When a Parent Has a Mental Illness: Child Custody Issues
Some state laws cite mental illness as a condition that can lead to loss of custody or parental rights. Thus, parents with mental illness often avoid seeking mental health services for fear of losing custody of their children. Custody loss rates for parents with mental illness range as high as 70-80 percent, and a higher proportion of parents with serious mental illnesses lose custody of their children than parents without mental illness. Studies that have investigated this issue report that:
- Only one-third of children with a parent who has a serious mental illness are being raised by that parent.
- In New York, 16 percent of the families involved in the foster care system and 21 percent of those receiving family preservation services include a parent with a mental illness.
- Grandparents and other relatives are the most frequent caretakers if a parent is psychiatrically hospitalized, however other possible placements include voluntary or involuntary placement in foster care.
The major reason states take away custody from parents with mental illness is the severity of the illness, and the absence of other competent adults in the home. Although mental disability alone is insufficient to establish parental unfitness, some symptoms of mental illness, such as disorientation and adverse side effects from psychiatric medications, may demonstrate parental unfitness. A research study found that nearly 25 percent of caseworkers had filed reports of suspected child abuse or neglect concerning their clients.
The loss of custody can be traumatic for a parent and can exacerbate their illness, making it more difficult for them to regain custody. If mental illness prevents a parent from protecting their child from harmful situations, the likelihood of losing custody is drastically increased.
All people have the right to bear and raise children without government interference. However, this is not a guaranteed right. Governments may intervene in family life in order to protect children from abuse or neglect, imminent danger or perceived imminent danger. When parents are not able, either alone or with support, to provide the necessary care and protection for their child, the state may remove the child from the home and provide substitute care.
Adoption and Safe Families Act
The Federal Adoption and Safe Families Act, Public Law 105-89 (ASFA) was signed into law November 19, 1997. This legislation is the first substantive change in federal child welfare law since the Adoption Assistance and Child Welfare Act of 1980, Public Law 96-272.4 It is intended to achieve a balance of safety, well-being and permanency for children in foster care. It requires that state child welfare agencies make "reasonable efforts" to prevent the unnecessary placement of children in foster care and to provide services necessary to reunify children in foster care with their families. ASFA establishes expedited timelines for determining whether children who enter foster care can be moved into permanent homes promptly—their own familial home, a relative's home, adoptive home, or other planned permanent living arrangement.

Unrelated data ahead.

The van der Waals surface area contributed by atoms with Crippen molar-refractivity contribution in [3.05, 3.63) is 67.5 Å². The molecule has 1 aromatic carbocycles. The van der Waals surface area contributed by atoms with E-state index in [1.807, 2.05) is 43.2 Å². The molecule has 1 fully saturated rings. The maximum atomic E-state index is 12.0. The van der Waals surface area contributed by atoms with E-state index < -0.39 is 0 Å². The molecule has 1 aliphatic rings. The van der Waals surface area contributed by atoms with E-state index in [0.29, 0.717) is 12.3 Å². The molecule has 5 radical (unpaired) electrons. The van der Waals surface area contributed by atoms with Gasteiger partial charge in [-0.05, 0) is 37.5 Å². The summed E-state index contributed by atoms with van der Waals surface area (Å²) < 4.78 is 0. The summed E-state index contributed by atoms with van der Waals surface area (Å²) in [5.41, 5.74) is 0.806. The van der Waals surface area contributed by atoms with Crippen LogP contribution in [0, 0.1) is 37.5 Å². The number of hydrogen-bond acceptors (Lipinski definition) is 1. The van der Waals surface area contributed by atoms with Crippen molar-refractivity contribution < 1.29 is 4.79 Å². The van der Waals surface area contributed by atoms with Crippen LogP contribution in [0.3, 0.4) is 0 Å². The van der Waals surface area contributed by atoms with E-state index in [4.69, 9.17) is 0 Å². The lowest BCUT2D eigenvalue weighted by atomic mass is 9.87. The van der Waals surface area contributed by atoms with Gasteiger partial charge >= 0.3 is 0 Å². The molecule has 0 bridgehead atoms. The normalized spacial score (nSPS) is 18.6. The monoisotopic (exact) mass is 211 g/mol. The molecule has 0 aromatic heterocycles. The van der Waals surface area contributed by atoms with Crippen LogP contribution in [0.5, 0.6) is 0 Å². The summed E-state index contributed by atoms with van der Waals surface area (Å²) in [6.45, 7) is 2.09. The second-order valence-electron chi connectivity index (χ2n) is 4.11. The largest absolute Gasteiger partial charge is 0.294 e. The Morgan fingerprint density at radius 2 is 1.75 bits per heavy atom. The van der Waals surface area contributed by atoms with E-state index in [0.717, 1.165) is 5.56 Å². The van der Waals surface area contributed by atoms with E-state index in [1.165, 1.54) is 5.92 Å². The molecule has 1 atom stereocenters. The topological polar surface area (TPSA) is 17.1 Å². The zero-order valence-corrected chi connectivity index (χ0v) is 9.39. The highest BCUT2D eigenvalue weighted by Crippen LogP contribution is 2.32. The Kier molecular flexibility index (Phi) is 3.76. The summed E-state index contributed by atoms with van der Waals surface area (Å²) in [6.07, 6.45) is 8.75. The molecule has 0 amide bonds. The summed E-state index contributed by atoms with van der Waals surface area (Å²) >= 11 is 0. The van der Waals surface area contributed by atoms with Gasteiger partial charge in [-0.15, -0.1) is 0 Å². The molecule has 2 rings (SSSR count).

While ASFA is designed to protect children, it also includes provisions pertaining to parental rights. For example, under ASFA, parents have the right to receive supports and services to help them retain custody and keep their families intact. The child welfare system must provide these services according to an individualized plan that has been developed and agreed upon by all parties to ensure parents with mental illnesses are not discriminated against due to their illness. A plan with parental input also helps ensure that, when appropriate, efforts are made by state welfare agencies to promote family permanency, including establishing whether children in foster care can be moved into a permanent living situation.
Helping Families Stay Intact
Parental mental illness alone can cause strain on a family; parental mental illness combined with parental custody fears can cause even greater strain. Such strain, as well as the lack of specialized services for families in the child welfare system and the overall stigma associated with mental illness, makes it difficult for families to get the help they need. With the right services and supports though, many families can stay together and thrive. The following efforts by advocates can help families living with mental illness maintain custody and stay intact:
- Help parents become educated about their rights and obtain legal assistance and information
- Advocate for parents as services plans are developed, and assist adult consumers to develop their own self-care plans and advance directives to strengthen their parenting skills and manage their own illness
- Enable parent-child visitation during psychiatric hospitalization to maintain the bond between parent and child
- Train child protective services workers to better understand parental mental illness
- Educate the legal system about advances in the treatment of serious mental illness
- Advocate for increased specialized services for parents with serious mental illnesses available through the court system
- Network practical tools for changing environment. Making the Invisible Visible: Parents with Psychiatric Disabilities. National Technical Assistance Center for State Mental Health Planning. Special Issue Parents with Psychiatric Disabilities. Spring, 2000.
- Roberta Sands. “The Parenting Experience of Low-Income Single Women with Serious Mental Disorders. Families in Society.” The Journal of Contemporary Human Services. 76 (2), 86-89. 1995.
- Joanne Nicholson, Elaine Sweeny, and Jeffrey Geller. Mothers With Mental Illness: II. Family Relationships and the Context of Parenting. May 1998. Vol. 49. No. 5.